Manufacturing and robotics
Our research seeks to increase resource efficiency, flexibility and competitiveness of UK manufacturing through the development of integrated system modelling, simulation and optimisation tools, advanced process monitoring and automation, reconfigurable systems and smart multifunctional materials.
Water-based reconfigurable robot could help in search and rescue missions
Researchers from ACSE have created an aquatic robot which could be used during underwater search and rescue operations. The study looks at a set of robotic modules that can be assembled into robots of arbitrary shape. This allows robots to be customised to meet the changing demands of their task.
Each module is a cube and has four micro pumps which allow it to move around independently in the water. When modules are joined together, they can draw in fluid from each other, as well as the environment.
The routing of the fluid through the network of modules causes the robot to move. The more modules in the network, the more precisely the robot moves, and the better it copes with faults. This new concept is termed Modular Hydraulic Propulsion (MHP).
Six prototype modules of an MHP robot were constructed, which float on the surface of water. The researchers set the robot a task – to detect and move towards a light source. The robots can solve this task reliably without having a central brain.
Rather, each module takes its own decisions independently, and only needs a few bytes of sensor information to do so. The modules could split up and search for survivors more quickly and recombine to manipulate the environment, for example, to open up a passageway.
Right-first-time friction stir welding (FSW) of materials
In 1996, the late Professor Mike Sellars (MSE) and Professor Derek Linkens (ACSE) had the vision of allying Systems Engineering principles and Metallurgical Science to realise what they called then "right-first-time" production; a framework that allows prediction of materials properties using sophisticated models which would then be exploited to produce materials to specifications.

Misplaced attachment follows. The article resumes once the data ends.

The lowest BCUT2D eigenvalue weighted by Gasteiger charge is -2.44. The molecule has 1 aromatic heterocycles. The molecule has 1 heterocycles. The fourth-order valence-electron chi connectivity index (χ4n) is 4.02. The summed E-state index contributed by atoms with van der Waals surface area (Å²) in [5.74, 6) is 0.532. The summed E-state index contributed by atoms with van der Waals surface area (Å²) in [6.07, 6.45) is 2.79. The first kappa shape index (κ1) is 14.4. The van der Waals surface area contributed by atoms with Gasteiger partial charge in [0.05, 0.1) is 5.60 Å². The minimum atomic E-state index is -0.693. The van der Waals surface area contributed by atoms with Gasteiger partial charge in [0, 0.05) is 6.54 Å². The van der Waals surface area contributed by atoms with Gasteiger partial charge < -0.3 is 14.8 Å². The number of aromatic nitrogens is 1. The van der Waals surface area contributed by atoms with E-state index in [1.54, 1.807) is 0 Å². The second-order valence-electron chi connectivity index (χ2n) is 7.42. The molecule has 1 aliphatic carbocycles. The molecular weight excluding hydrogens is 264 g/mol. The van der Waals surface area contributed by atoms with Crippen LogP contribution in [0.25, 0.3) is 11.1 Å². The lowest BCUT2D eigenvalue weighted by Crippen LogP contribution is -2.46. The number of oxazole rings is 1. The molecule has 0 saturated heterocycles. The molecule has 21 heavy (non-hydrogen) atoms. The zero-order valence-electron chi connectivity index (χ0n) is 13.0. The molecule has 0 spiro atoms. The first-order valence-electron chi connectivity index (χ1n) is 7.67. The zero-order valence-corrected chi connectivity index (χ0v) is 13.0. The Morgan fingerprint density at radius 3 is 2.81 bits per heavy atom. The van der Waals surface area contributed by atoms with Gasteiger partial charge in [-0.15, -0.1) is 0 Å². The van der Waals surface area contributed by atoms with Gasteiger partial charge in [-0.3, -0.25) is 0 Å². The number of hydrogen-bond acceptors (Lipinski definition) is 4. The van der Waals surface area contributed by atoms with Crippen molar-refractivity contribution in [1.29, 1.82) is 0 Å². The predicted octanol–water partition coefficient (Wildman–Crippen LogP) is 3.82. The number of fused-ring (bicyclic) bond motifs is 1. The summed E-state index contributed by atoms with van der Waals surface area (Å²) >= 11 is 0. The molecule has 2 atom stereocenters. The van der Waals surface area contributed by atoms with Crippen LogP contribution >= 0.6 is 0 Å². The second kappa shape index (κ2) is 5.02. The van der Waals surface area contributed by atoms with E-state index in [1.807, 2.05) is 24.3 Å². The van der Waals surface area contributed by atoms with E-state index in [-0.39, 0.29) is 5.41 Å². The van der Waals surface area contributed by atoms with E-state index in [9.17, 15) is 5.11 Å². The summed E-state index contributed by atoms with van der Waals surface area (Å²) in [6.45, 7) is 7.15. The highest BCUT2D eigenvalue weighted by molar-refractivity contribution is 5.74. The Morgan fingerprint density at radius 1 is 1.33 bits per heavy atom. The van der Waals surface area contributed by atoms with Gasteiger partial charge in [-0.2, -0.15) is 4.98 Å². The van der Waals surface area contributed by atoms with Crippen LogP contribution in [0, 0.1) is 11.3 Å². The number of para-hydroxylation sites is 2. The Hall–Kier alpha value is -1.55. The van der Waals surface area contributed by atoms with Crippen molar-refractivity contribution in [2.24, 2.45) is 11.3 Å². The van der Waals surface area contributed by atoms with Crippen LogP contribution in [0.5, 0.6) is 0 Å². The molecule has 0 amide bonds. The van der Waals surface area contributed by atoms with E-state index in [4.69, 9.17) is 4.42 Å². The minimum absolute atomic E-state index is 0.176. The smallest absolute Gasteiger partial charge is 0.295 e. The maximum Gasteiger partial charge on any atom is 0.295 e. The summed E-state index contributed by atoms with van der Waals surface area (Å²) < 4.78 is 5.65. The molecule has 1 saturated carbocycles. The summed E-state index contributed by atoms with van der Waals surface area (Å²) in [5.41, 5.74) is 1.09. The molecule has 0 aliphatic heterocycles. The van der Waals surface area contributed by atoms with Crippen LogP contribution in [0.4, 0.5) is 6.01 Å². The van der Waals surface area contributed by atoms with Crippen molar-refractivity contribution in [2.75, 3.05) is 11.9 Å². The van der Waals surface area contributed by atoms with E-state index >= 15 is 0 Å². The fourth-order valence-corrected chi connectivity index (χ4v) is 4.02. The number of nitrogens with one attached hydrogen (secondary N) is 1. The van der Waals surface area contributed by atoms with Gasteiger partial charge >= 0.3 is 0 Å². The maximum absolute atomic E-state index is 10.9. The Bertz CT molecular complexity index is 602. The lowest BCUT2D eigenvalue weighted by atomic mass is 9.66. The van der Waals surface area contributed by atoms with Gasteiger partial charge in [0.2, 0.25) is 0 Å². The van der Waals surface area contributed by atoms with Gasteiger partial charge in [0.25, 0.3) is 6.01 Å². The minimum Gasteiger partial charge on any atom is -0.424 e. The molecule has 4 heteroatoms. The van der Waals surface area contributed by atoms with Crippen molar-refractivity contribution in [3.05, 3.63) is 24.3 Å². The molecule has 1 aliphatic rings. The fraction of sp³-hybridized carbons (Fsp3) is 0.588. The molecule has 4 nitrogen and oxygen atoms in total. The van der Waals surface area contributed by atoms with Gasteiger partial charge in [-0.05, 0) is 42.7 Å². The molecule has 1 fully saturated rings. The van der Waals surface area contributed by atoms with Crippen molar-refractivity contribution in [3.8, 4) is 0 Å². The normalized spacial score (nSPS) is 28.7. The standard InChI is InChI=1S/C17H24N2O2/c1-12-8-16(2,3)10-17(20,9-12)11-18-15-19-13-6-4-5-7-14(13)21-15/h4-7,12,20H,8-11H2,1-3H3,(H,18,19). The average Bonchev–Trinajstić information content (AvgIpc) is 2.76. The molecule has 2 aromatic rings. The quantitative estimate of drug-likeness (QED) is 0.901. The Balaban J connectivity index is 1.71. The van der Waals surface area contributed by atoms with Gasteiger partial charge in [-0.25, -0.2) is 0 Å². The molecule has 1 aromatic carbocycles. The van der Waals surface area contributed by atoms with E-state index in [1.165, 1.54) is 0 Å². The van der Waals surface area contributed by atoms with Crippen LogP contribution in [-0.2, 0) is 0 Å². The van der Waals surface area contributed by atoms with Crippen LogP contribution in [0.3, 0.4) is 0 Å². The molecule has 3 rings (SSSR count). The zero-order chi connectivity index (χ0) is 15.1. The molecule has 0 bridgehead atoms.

In 2008, using this concept, Professor Mahdi Mahfouf and Dr George Panoutsos (ACSE) teamed up with Engineers from TWI Ltd (the inventors of FSW process) in order to investigate the FSW process with the aim of realising, for the first time, Right First-Time FSW of Aluminium alloys.
The result is a new computer system for FSW. The new system allows to set-up the design specifications in terms of tensile strength, elongation and microstructure as this was not previously possible.
TWI Ltd use the system for several industrial clients in the aerospace manufacturing sector including Embraer, BAE-Systems, and Boeing, as well as in popular consumer products such as the Apple iMac and Bang & Olufsen speakers. The use of this technology reduces the required experimental trials, providing a materials and cost savings of 25% and a minimum time-saving of 50%.
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